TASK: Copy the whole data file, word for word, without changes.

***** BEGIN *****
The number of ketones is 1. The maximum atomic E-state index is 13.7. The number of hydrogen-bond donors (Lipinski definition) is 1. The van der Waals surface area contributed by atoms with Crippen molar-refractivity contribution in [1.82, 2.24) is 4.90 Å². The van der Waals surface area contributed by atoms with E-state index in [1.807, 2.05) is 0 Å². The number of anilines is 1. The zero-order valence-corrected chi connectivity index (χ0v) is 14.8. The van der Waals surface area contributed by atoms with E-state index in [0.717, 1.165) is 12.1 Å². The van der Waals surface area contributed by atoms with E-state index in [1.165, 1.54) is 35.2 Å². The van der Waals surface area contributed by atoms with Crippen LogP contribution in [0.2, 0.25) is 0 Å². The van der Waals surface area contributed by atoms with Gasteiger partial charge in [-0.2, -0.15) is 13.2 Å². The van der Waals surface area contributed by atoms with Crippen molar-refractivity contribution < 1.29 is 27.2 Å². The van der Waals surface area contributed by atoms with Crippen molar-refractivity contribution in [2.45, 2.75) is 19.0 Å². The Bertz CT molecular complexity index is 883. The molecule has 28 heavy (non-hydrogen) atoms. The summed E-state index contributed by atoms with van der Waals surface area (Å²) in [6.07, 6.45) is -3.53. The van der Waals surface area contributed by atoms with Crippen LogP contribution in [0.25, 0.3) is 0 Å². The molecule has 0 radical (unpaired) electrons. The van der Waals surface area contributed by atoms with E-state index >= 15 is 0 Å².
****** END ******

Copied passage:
The number of ketones is 1. The maximum atomic E-state index is 13.7. The number of hydrogen-bond donors (Lipinski definition) is 1. The van der Waals surface area contributed by atoms with Crippen molar-refractivity contribution in [1.82, 2.24) is 4.90 Å². The van der Waals surface area contributed by atoms with E-state index in [1.807, 2.05) is 0 Å². The number of anilines is 1. The zero-order valence-corrected chi connectivity index (χ0v) is 14.8. The van der Waals surface area contributed by atoms with E-state index in [0.717, 1.165) is 12.1 Å². The van der Waals surface area contributed by atoms with E-state index in [1.165, 1.54) is 35.2 Å². The van der Waals surface area contributed by atoms with Crippen LogP contribution in [0.2, 0.25) is 0 Å². The van der Waals surface area contributed by atoms with Gasteiger partial charge in [-0.2, -0.15) is 13.2 Å². The van der Waals surface area contributed by atoms with Crippen molar-refractivity contribution < 1.29 is 27.2 Å². The van der Waals surface area contributed by atoms with Crippen molar-refractivity contribution in [2.45, 2.75) is 19.0 Å². The Bertz CT molecular complexity index is 883. The molecule has 28 heavy (non-hydrogen) atoms. The summed E-state index contributed by atoms with van der Waals surface area (Å²) in [6.07, 6.45) is -3.53. The van der Waals surface area contributed by atoms with Crippen LogP contribution in [0.25, 0.3) is 0 Å². The molecule has 0 radical (unpaired) electrons. The van der Waals surface area contributed by atoms with E-state index >= 15 is 0 Å².